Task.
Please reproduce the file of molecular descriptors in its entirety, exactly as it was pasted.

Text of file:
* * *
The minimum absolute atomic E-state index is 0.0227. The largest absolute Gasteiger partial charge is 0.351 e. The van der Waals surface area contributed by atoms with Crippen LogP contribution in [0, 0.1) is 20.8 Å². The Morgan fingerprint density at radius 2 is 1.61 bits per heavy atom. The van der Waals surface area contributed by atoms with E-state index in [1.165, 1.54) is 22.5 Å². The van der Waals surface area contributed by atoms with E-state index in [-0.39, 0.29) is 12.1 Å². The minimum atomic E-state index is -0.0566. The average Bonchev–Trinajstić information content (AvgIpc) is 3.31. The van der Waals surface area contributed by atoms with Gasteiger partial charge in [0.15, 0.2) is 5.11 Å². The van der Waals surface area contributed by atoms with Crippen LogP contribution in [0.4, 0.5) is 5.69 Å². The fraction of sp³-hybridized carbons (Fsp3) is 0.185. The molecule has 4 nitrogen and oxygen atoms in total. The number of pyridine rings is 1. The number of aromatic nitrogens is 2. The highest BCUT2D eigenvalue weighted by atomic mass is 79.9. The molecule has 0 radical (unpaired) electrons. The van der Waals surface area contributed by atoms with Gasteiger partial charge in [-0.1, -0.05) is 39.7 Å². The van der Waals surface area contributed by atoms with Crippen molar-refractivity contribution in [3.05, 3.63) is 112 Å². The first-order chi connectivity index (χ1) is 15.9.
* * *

The minimum absolute atomic E-state index is 0.0227. The largest absolute Gasteiger partial charge is 0.351 e. The van der Waals surface area contributed by atoms with Crippen LogP contribution in [0, 0.1) is 20.8 Å². The Morgan fingerprint density at radius 2 is 1.61 bits per heavy atom. The van der Waals surface area contributed by atoms with E-state index in [1.165, 1.54) is 22.5 Å². The van der Waals surface area contributed by atoms with E-state index in [-0.39, 0.29) is 12.1 Å². The minimum atomic E-state index is -0.0566. The average Bonchev–Trinajstić information content (AvgIpc) is 3.31. The van der Waals surface area contributed by atoms with Gasteiger partial charge in [0.15, 0.2) is 5.11 Å². The van der Waals surface area contributed by atoms with Crippen LogP contribution in [0.4, 0.5) is 5.69 Å². The fraction of sp³-hybridized carbons (Fsp3) is 0.185. The molecule has 4 nitrogen and oxygen atoms in total. The number of pyridine rings is 1. The number of aromatic nitrogens is 2. The highest BCUT2D eigenvalue weighted by atomic mass is 79.9. The molecule has 0 radical (unpaired) electrons. The van der Waals surface area contributed by atoms with Gasteiger partial charge in [-0.1, -0.05) is 39.7 Å². The van der Waals surface area contributed by atoms with Crippen molar-refractivity contribution in [3.05, 3.63) is 112 Å². The first-order chi connectivity index (χ1) is 15.9.